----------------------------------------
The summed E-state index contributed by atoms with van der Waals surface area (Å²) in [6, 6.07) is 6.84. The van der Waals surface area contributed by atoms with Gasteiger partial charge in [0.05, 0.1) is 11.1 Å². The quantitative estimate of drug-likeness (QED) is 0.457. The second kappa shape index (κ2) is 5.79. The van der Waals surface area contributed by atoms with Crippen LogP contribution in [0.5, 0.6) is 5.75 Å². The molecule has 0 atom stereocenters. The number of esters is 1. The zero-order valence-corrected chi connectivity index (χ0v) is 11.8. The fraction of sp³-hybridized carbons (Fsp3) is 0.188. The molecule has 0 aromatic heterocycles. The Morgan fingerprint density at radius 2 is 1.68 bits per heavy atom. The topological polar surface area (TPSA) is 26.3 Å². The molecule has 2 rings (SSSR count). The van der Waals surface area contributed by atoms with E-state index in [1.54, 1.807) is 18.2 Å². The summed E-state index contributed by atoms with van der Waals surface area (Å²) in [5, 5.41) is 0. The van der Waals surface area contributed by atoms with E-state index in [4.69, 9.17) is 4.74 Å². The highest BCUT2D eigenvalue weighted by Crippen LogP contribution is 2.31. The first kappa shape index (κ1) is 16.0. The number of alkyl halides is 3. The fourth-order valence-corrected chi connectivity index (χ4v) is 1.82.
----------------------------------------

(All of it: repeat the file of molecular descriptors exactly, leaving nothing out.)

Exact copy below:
The summed E-state index contributed by atoms with van der Waals surface area (Å²) in [6, 6.07) is 6.84. The van der Waals surface area contributed by atoms with Gasteiger partial charge in [0.05, 0.1) is 11.1 Å². The quantitative estimate of drug-likeness (QED) is 0.457. The second kappa shape index (κ2) is 5.79. The van der Waals surface area contributed by atoms with Crippen LogP contribution in [0.5, 0.6) is 5.75 Å². The molecule has 0 atom stereocenters. The number of esters is 1. The zero-order valence-corrected chi connectivity index (χ0v) is 11.8. The fraction of sp³-hybridized carbons (Fsp3) is 0.188. The molecule has 0 aromatic heterocycles. The Morgan fingerprint density at radius 2 is 1.68 bits per heavy atom. The topological polar surface area (TPSA) is 26.3 Å². The molecule has 2 rings (SSSR count). The van der Waals surface area contributed by atoms with E-state index in [1.54, 1.807) is 18.2 Å². The summed E-state index contributed by atoms with van der Waals surface area (Å²) in [5, 5.41) is 0. The van der Waals surface area contributed by atoms with E-state index in [4.69, 9.17) is 4.74 Å². The highest BCUT2D eigenvalue weighted by Crippen LogP contribution is 2.31. The first kappa shape index (κ1) is 16.0. The number of alkyl halides is 3. The fourth-order valence-corrected chi connectivity index (χ4v) is 1.82.